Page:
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2017 NYC Theater Preview

Critics and writers look at the most exciting theater of the new season.


While the theater season in New York doesn’t really stop, we do have an arbitrary ending and beginning of each new season based on when shows open for Tony Award eligibility purposes (shows must have opened by a specific date set each year, usually around the end of April). So while the summer typically has fewer official openings of new productions (for the 2017/2018 season we’ve had two thus far: 1984 and The Prince of Broadway), we’re revving up for a full-throtle fall. A number of our regular theater writers are sharing their picks for the upcoming season, so buckle your seatbelt and be prepared to take the ride. From new plays and musicals to revivals and special events, there is sure to be something to get you into a theater very soon.
Jil Picariello, Theater Editor
There are some remarkable people hanging out on Broadway this fall. Folks like the Countess of Grantham, Marc St. James, King Arthur, Mia Wallace, and, best of all, Steve the Pirate.
Don’t recognize those folks? That’s Elizabeth McGovern, Michael Urie, Clive Owen, Uma Thurman, and Alan Tudyk. They’re appearing in five of the plays I’m most excited to see in what’s looking like a very anticipation-worthy fall season.

Elizabeth McGovern

Elizabeth McGovern

The Countess, I mean, Elizabeth McGovern, is making a return visit to Downtown Abbey-time, Britain in 1919, in J.B. Priestley’s (An Inspector Calls) 1937 play Time and the Conways. It’s the end of what was then called “The Great War,” and England, and the Conway family, are awash in optimism. But the story jumps 19 years into the future, and that optimism, and their lives, have changed dramatically. The Roundabout Theatre production also stars the multi-talented Anna Camp (the Pitch Perfect films, True Blood, Unbreakable Kimmy Schmidt, Good Girls Revolt), Steven Boyer (Hand to God, TV’s Trial and Error, and the recent Encores! Off-Center production of Assassins), and Gabriel Ebert (Téreèse Raquin, Matilda). Newly minted Tony winner Rebecca Taichman (Indecent) directs. Previews September 14, opens October 10, closes November 26.
Michael Urie (Marc St. James for all you non-Ugly Betty fans), fresh off his brilliant turn (the New York Times called him a “path-clearing cyclone of silliness”) in The Government Inspector, helms a revival of Harvey Fierstein’s Torch Song. It’s 1979 and Arnold (Urie), a drag performer, is on quest for love, purpose, and family. Originally an Off-Broadway triptych, then a film and a Broadway production, Fierstein took home Tony awards for best play and best actor. Mercedes Ruehl also stars, Moisés Kaufman directs. Previews begin September 26, opens October 19 at the Tony Kiser Theater/Second Stage Theater.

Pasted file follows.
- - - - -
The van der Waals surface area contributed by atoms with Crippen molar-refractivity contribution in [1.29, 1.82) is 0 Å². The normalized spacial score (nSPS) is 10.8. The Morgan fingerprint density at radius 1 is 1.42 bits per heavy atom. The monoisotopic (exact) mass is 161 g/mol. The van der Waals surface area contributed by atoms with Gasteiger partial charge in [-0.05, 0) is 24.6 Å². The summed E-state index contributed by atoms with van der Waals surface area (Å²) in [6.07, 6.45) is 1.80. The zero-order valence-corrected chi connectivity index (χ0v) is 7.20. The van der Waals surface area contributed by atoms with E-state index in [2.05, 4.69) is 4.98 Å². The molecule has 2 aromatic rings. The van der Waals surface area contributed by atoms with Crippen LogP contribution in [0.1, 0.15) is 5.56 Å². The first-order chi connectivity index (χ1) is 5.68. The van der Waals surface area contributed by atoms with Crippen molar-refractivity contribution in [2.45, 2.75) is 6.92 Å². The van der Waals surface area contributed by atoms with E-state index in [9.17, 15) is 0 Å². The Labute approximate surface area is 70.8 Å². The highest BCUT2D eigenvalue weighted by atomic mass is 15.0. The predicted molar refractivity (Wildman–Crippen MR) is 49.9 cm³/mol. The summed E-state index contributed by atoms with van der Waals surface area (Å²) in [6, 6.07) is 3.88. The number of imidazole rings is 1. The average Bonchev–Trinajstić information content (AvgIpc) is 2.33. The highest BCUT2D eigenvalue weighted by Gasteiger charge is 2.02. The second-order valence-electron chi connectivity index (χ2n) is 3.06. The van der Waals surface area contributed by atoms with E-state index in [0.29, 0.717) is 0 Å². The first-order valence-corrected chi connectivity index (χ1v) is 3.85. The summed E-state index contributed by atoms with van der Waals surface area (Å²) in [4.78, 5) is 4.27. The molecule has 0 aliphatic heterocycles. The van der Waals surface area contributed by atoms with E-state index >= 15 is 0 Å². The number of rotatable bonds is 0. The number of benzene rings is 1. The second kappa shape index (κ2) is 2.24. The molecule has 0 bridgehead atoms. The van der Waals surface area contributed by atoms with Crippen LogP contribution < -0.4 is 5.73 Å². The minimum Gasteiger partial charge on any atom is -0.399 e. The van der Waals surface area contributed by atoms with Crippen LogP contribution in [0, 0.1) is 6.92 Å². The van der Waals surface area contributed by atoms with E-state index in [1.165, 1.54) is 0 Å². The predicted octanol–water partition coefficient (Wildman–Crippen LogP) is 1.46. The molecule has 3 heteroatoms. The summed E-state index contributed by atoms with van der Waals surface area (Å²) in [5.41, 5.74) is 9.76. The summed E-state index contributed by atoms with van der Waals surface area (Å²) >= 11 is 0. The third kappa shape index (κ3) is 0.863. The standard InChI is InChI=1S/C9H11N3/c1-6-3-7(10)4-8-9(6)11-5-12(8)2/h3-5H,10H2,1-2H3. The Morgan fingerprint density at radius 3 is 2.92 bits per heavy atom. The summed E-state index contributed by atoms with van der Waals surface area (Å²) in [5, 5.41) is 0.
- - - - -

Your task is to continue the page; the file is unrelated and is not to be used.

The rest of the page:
Clive Owen and Jin Ha in ‘M. Butterfly;’ photo: Josef Astor.

Clive Owen and Jin Ha in ‘M. Butterfly;’ photo: Josef Astor.

The shoulda-been James Bond, but was King Arthur, Clive Owen, stars in a revival of the brilliant David Henry Hwang 1988 play M. Butterfly. Although I cannot imagine anyone taking our collective breath away like John Lithgow did in the drama’s original production, I am more than willing to give Clive a chance to try. Inspired by an actual scandal about an illicit affair between a French diplomat and a Chinese opera diva, the play is a gripping story of love, betrayal, and self-delusion. Jin Ha will play Song Liling, which won BD Wong a Tony in the original run. Julie Taymor will direct. Previews October 7, opens October 26.
Mia Wallace (otherwise known as Pulp Fiction’s Uma Thurman) is returning to the New York stage after a nearly two-decade absence, to star in a new play by Beau Willimon, The Parisian Woman. Despite the title, the story is set in Washington, D.C., and tells a tale of politics, power, and personal drama. Willimon has proven himself in this dark world; he’s a former Democratic political operative, the author of the 2008 play Farragut North and the creator of TV’s House of Cards. Tony winner Pam MacKinnon directs. Previews November 7, opens November 30.

(l. to r.) Amy Schumer, Laura Benanti, Keegan-Michael Key, and Alan Tudyk starring in ‘Meteor Shower;’ photos: © Mario Santor/David Gordon/Joseph Marzullo).

(l. to r.) Amy Schumer, Laura Benanti, Keegan-Michael Key, and Alan Tudyk starring in ‘Meteor Shower;’ photos: © Mario Santor/David Gordon/Joseph Marzullo).